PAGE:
ITV This Morning doctor Michael Mosley says one of the classic mistakes made by anyone who can’t sleep is to try to spend MORE time in bed.
The popular TV doctor said the most effective way to cure insomnia is to “reboot your brain”.
Mr Mosley said: “It might sound like a good idea, but lying in bed wide awake, worrying about how tired you’re going to feel in the morning, can be very stressful and certainly not conducive to a good night’s sleep.
“If you’ve got into the habit of going to bed early to try to catch up on lost sleep, you could be spending a disproportionate amount of your time in bed both awake and stressed.
“This can set up an unwitting pattern of behavior where your brain comes to associate being in bed with being awake, making it even more likely that you’ll have trouble sleeping.”
The doctor said if you spend a lot of time in bed, but only a few hours actually asleep you have poor ‘sleep efficiency’.
This is a scientific way to measure your sleep quality and 85 per cent or more is the ideal score.
He said: “The most effective way to cure insomnia is to reboot your brain by putting yourself through a short course of Sleep Restriction Therapy which actually demands that you cut back on your sleep.
“It sounds barbaric, but studies have shown that sleep restriction is more effective than drugs, and the results last, long-term.
“Cutting down on the amount of time you spend in bed really does reset the brain.
“People who try it find they sleep more deeply, wake up less often and feel much better during the day.”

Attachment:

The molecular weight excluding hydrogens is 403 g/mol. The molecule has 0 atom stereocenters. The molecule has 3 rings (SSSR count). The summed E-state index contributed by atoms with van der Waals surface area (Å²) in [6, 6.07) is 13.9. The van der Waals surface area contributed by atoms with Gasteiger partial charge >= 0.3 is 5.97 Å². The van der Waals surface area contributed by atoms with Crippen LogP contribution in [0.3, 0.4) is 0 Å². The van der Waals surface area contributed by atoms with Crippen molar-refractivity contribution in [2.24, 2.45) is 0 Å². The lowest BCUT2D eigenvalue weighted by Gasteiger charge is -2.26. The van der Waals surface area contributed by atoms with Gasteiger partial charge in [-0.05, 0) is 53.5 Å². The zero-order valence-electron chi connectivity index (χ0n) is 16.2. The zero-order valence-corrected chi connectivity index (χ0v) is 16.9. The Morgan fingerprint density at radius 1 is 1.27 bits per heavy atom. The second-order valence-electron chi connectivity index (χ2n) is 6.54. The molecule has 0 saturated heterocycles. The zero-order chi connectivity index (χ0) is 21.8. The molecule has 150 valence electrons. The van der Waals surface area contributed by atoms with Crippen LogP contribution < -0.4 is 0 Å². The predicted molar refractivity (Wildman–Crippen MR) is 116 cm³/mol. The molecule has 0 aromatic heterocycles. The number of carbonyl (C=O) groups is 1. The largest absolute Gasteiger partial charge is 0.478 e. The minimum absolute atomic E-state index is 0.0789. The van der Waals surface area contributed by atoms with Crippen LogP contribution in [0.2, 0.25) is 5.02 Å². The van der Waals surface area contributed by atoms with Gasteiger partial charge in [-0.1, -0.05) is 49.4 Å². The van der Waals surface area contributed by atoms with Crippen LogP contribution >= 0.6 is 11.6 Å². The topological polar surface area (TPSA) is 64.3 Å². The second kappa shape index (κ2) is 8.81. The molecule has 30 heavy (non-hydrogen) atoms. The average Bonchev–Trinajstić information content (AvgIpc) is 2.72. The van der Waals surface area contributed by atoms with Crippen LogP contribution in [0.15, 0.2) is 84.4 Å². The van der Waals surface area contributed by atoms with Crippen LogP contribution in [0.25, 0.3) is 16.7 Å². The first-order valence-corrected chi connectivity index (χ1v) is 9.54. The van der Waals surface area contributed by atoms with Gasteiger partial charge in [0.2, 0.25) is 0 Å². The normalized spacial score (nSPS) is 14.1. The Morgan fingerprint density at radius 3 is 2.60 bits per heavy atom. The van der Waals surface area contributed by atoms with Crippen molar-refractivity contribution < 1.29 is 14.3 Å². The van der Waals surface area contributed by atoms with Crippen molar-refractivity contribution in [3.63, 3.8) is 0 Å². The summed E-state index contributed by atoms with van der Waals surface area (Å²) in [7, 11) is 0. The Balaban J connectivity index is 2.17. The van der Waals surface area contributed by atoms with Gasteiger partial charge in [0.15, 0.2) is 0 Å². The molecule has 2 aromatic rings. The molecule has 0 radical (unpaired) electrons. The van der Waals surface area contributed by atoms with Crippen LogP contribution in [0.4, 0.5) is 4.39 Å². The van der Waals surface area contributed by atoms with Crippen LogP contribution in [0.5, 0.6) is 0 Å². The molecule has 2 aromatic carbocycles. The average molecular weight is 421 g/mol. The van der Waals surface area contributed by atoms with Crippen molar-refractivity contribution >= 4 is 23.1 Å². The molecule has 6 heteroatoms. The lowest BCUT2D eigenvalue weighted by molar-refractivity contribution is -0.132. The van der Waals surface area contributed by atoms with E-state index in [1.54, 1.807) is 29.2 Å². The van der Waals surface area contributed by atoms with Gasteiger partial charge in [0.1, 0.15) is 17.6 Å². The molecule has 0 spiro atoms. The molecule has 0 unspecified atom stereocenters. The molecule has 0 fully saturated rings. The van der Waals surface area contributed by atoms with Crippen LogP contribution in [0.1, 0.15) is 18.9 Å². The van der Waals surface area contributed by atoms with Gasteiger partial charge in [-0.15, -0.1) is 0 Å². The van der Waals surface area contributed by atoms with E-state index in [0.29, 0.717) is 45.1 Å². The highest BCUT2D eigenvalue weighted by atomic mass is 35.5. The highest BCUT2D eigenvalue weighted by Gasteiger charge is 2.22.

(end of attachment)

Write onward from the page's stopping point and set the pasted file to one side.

The doctor said there are five steps to better sleep efficiency which include keeping a sleep diary for a week to measure exactly how much time each night you spend asleep.
The idea is to add up the total time you spend asleep and take an average per night – it might be five or six hours- and for one week, restrict yourself to only five or six hours in bed.
This might mean forcing yourself to stay awake until 1am before going to bed and it is important that you set your alarm to wake yourself up at the same time every morning.
No matter how little you sleep, you must not restrict your time in bed to less than five hours.
You must then stick to this plan rigorously – no snoozes or naps.
The doctor points out it’s not easy – and you need to avoid driving or using machinery while you go through this process.
The idea is that within a few days you should find you sleep solidly during the hours you are in bed and when this happens for a few nights in a row, you can extend the time you spend in bed by 20-minute intervals every few days .
Most people will find four weeks of sleep restriction is enough, but it can take up to eight weeks if you have serious long-term insomnia.
Mr Mosley added: “If full sleep restriction is just too much for you to contemplate, try a milder version: simply try reducing your sleep window by one hour.
“So, for example, if your normal sleep window is 11pm to 7am, try going to bed at 12pm and then gradually increase your sleep window as your sleep efficiency improves.”